Tuesday, April 26, 2011

A New Constellation

The sky last night was a bolt of dark wash denim, the selvage hugging one horizon, the fold the other. And the stars, oh, so many stars, did not twinkle so much as glow, did not shine so much as radiate, radiate like ice crystals with a kind of negative energy. I lay on my back on the deck, the boards like extra ribs pushing into me at regular intervals, and stared up into the darkness interrupted only occasionally by airplanes so small they could have been fireflies.

The Big Dipper was upside down, emptied of whatever it had held, and I felt the same way. The past few days had moved too fast, required too much, offered too little. The sounds of strident voices ricocheted through my head and the weight of impatience, uncertainty and misunderstanding shortened my breath. My eyes were constantly darting, never lighting, avoiding concentration. My heart had been rubbed sandpaper raw.

I know what to do when that happens – Get very still and listen. – and that’s what I was doing. At least trying.

In the branch the frogs’ voices sounded like an old screen door incessantly opening and closing, the rusty springs stretching and contracting in uneven cadence. Somewhere nearby a small animal moved in the brittle brush left where Daddy burned off the edges of the field. The petunias hanging from the shepherd’s crooks swayed pendulously in the breeze, their flimsy petals fluttering in the moonlight like a coquette’s eyelashes.

I forced my breaths to grown longer, deeper. I stared at the sky trying to make out constellations, wondered about the people who first saw the pictures, named them, made up their stories. And as I wondered my thoughts wandered back a few days to a scene I’d meant to remember and had almost forgotten.

I’d been to town to pick up a few things for the yard – something to fill in the hole in the perennial bed, a basil plant (in anticipation of tomatoes), three azaleas for the spot in front of the chimney. The garden center was a busy place that afternoon, the parking lot crowded with SUV’s, all being loaded with bags of mulch, stacks of landscape stones, and pots of ornamental grasses.

Heading for the exit I found myself behind an older model pick-up truck – no extra doors or wide tires or pin-stripes. The driver appeared to be in his late 60's. He leaned out of the window to glance at the cargo and I could see that his hair, though stippled with some gray, was still as dark as his skin. There was a woman in the truck with him and I safely assumed, I think, that she was his wife. The cargo bed was empty save for one item – a yellow rose bush. Pushed up against the cab for stability, its long canes danced with the movement of the truck over the asphalt.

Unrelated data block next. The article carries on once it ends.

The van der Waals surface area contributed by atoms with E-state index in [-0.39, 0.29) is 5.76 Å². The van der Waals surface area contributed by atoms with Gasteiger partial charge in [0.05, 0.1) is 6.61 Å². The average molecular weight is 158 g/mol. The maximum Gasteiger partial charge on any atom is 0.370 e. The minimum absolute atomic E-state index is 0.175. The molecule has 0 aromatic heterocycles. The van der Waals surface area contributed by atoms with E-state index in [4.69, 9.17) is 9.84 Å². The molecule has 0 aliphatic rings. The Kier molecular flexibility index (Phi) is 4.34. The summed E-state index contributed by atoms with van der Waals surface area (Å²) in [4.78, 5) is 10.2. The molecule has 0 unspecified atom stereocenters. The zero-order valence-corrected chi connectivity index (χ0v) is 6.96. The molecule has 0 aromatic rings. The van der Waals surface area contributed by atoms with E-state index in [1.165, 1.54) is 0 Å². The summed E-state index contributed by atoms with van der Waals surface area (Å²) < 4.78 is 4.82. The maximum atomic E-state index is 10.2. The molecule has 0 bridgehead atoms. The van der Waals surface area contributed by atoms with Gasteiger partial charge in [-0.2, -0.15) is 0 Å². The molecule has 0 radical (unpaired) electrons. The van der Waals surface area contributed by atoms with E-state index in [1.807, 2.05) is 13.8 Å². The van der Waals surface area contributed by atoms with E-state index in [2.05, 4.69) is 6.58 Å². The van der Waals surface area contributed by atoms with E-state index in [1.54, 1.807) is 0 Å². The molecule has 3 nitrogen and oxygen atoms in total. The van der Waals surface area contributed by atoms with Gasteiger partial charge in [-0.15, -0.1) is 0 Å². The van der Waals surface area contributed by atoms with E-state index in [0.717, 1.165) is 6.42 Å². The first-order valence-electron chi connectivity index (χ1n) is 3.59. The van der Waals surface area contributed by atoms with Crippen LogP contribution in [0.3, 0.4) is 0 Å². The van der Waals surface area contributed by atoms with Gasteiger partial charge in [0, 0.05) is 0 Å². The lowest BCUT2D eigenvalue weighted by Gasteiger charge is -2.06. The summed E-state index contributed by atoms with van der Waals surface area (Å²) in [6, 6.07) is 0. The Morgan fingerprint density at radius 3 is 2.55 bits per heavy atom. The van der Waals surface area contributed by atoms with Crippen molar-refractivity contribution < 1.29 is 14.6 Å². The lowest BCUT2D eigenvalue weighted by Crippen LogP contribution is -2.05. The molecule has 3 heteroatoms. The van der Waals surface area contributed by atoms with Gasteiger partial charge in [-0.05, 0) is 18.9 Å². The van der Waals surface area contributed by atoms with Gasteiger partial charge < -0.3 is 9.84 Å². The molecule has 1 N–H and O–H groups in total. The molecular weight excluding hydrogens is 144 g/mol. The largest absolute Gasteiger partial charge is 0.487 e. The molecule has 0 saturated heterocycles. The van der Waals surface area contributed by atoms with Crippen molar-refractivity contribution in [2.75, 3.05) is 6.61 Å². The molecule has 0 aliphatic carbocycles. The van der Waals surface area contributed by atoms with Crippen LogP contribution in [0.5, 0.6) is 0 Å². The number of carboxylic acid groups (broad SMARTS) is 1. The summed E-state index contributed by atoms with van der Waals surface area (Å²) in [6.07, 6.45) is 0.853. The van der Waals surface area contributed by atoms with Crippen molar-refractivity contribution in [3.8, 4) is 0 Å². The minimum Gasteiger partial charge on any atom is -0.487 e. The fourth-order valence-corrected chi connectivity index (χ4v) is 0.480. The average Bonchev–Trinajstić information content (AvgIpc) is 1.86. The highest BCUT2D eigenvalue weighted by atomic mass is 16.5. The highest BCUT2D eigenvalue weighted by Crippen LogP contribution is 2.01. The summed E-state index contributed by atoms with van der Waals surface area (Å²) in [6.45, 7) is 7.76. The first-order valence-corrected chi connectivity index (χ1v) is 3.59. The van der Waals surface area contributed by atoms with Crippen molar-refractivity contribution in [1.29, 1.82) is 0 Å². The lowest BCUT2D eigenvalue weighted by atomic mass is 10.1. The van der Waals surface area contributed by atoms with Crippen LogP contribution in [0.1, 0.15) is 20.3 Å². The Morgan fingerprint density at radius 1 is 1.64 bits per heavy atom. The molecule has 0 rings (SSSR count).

I couldn’t help thinking of them in comparison to the other people I’d encountered in the store, the ones who live in subdivisions with restrictive covenants, the ones who read Martha Stewart Living and sketch out garden plans on graph paper, the ones – like me – who use weed fabric and landscape pins.

Traffic on the highway was heavy, all four lanes pulsing with vehicles moving east and west. He would be careful, I knew. Careful because he remembered when this was a two-lane highway and wished it still was. Careful because he was transporting things of importance. Careful because he had reached an age at which he knew that care must be taken with everything.

When a break opened, the truck slowly moved forward over three lanes to turn left and, as it did, both of them – husband and wife – looked back to check on the rose. It was a moment of such tenderness I thought I would cry.

Stretched out on the deck in the darkness, I can see his strong hands dig the hole for the rose bush and gently place it in the ground and I can see her standing behind him, arms crossed and head tilted in a satisfied pose. I can hear him grunt as he rises and brushes the dirt from his hands on the legs of the pants she will wash and dry and fold. I can see them walk inside together as the sun dissolves into the selvage of the day.